30. McCue, M.D. et al. (2020) Using stable isotope analysis to answer fundamental questions in invasion ecology: Progress and prospects. Methods in Ecology and Evolution. Online first.

29. Perkins, D.M. et al. (2018) Bending the rules: a widespread top-predator exploits allochthonous resources and modifies size-abundance scaling in stream food webs. Ecology Letters21: 1771-1780.

28.  Bohan, D. et al. (2018) Next Generation Biomonitoring Editorial. Advances in Ecological Research 58: xv-xviii.

27. Jackson, M.C.* et al. (2017) Between-lake variation in the trophic ecology of an invasive crayfish. Freshwater Biology 62: 1501–1510.

26. Taylor, G. et al (2017) Estimating δ15N fractionation and adjusting the lipid correction equation using Southern African freshwater fishes. PLOS ONE 12: e0178047.

25. Jackson, M.C.* et al. (2017) Novel and Disrupted Trophic Links Following Invasion in Freshwater Ecosystems. Advances in Ecological Research 57: 55-97.

24. Jackson, M.C.* et al. (2016) Linking key environmental stressors with the delivery of provisioning ecosystem services in the freshwaters of southern Africa. Geo Geography and Environment 3: e00026.

23. Jackson, M.C.* et al. (2016) Recommendations for the Next Generation of Global Freshwater Biological Monitoring Tools. Advances in Ecological Research 55: 615-636.

22. Jackson, M.C. et al. (2016) Dietary niche constriction when invaders meet natives: evidence from freshwater decapods. Journal of Animal Ecology 85: 1098-1107.

21. O’Gorman. et al. (2016) Higher trophic transfer efficiency supports greater fish production in warmer waters. Global Change Biology 22: 3206-3220.
20. Jackson, M.C.* et al. (2016) Trophic overlap between fish and riparian spiders: potential impacts of an invasive fish on terrestrial consumers. Ecology and Evolution 6: 1745-1752.

19. Jackson, M.C. et al. (2016) Do non-native pumpkinseed Lepomis gibbosus affect the growth, diet and trophic niche breadth of native brown trout Salmo trutta? Hydrobiologia 772: 63-75.

18. Hamidan, N. at al. (2016) Diet and trophic niche of the endangered fish Garra ghorensis in three Jordanian populations. Ecology of Freshwater Fish 25: 455-464.

17. Jackson, M.C.* et al. (2016) Net effects of multiple anthropogenic stressors in freshwater ecosystems: a meta-analysis. Global Change Biology 22: 180-189.

16. Jackson, M.C.* (2015) Interactions among multiple invasive animals. Ecology 96: 2035-2041.

15. Tran, T.N.Q. et al. (2015) Patterns of trophic niche divergence between invasive and native fishes in wild communities are predictable from mesocosm studies. Journal of Animal Ecology 84: 1071-1080.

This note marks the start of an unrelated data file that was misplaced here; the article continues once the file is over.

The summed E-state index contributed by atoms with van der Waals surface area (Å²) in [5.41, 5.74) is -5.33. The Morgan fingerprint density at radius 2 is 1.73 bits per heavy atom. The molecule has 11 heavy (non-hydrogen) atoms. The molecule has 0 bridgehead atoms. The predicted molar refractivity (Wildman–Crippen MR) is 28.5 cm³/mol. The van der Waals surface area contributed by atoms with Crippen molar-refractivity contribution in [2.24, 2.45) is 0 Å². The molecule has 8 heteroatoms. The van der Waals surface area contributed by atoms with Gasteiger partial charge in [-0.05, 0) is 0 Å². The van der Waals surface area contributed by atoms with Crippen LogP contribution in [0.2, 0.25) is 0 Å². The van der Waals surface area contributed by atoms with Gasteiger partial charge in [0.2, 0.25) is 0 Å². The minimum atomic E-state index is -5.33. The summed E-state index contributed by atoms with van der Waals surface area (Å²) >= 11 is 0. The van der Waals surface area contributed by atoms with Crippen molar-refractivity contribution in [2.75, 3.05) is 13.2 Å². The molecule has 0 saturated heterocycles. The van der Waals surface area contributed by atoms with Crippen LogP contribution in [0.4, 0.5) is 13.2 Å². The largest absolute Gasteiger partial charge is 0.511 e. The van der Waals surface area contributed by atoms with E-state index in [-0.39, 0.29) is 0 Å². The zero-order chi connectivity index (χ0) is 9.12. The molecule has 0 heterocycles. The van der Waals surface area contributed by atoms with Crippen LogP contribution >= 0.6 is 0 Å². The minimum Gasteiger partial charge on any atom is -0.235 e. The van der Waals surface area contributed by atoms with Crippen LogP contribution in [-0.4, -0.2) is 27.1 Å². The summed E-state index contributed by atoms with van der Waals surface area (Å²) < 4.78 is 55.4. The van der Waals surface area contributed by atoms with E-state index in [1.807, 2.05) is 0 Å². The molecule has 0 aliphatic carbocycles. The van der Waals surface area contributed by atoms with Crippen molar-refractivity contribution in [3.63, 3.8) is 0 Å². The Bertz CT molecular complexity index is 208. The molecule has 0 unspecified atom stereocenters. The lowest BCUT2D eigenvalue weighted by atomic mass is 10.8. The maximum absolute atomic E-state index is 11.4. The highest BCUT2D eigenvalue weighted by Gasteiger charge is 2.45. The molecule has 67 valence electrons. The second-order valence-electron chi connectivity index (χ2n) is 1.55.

14. Jackson, M.C.* et al. (2015) Population density modifies the ecological impacts of invasive species. Oikos 124: 880-887.

13. Bašić, T. et al. (2015) Angling baits and invasive crayfish as important trophic subsidies for a large cyprinid fish. Aquatic Sciences 77: 153-160.

12. Ruiz Navarro, A. et al. (2015) Reproductive ecology and diet of a persistent Ameiurus melas population in the UK. Journal of Applied Ichthyology 31: 201-203.

11. Jackson, M.C.* et al. (2014) Niche differentiation among invasive crayfish and their impacts on ecosystem structure and functioning. Freshwater Biology 59: 1123-1135.

10. Jackson, M.C. and Britton, J.R. (2014) Divergence in the trophic niche of sympatric freshwater invaders. Biological Invasions 16: 1095-1103.

9. Jackson, M.C. et al. (2014) Do trophic subsidies affect the outcome of introductions of a non-native freshwater fish? Freshwater Biology 58: 2144-2153.

8. Jackson, M.C. and Britton, J.R. (2013) Variations in the trophic niche overlap of invasive Pseudorasbora parva and sympatric cyprinid fishes. Ecology of Freshwater Fish 22: 654-657.

7. Jackson, M.C.* and Grey, J. (2013) Accelerating rates of freshwater invasion in the catchment of the River Thames. Biological Invasions 15: 945-951.

6. Ellis, A. et al. (2012) A Review of Present Distribution and Future Spread of Louisiana Red Swamp Crayfish in Britain; Implications for Conservation of Native Species and Habitats. Knowledge and Management of Aquatic Ecosystems 406: 05.

5. Grey, J. and Jackson, M.C. (2012) ‘Leaves and Eats Shoots’: Direct Terrestrial Feeding Can Supplement Invasive Red Swamp Crayfish in Times of Need. PLoS ONE 7(8): e42575.

4. Jackson, M.C. et al. (2012) Population-level metrics of trophic structure based on stable isotopes and their application to invasion ecology. PLoS ONE 7(2): e31757.

3. Trimmer, M. et al. (2009) Evidence for the role of methane-derived carbon in a free-flowing, lowland river food web. Limnology & Oceanography 54: 1541-1547.

2. Britton, J.R. et al. (2009) Ligula intestinalis (Cestoda: Diphyllobothriidae) in Kenya: a field investigation into host specificity and behavioural alterations. Parasitology 136: 1367-1373.

1. Britton, J.R. et al. (2009) Status, ecology and conservation of Oreochromis niloticus baringoensis, an endemic species of Lake Baringo, Kenya. Aquatic Conservation: Marine and Freshwater Ecosystems 19: 487-496.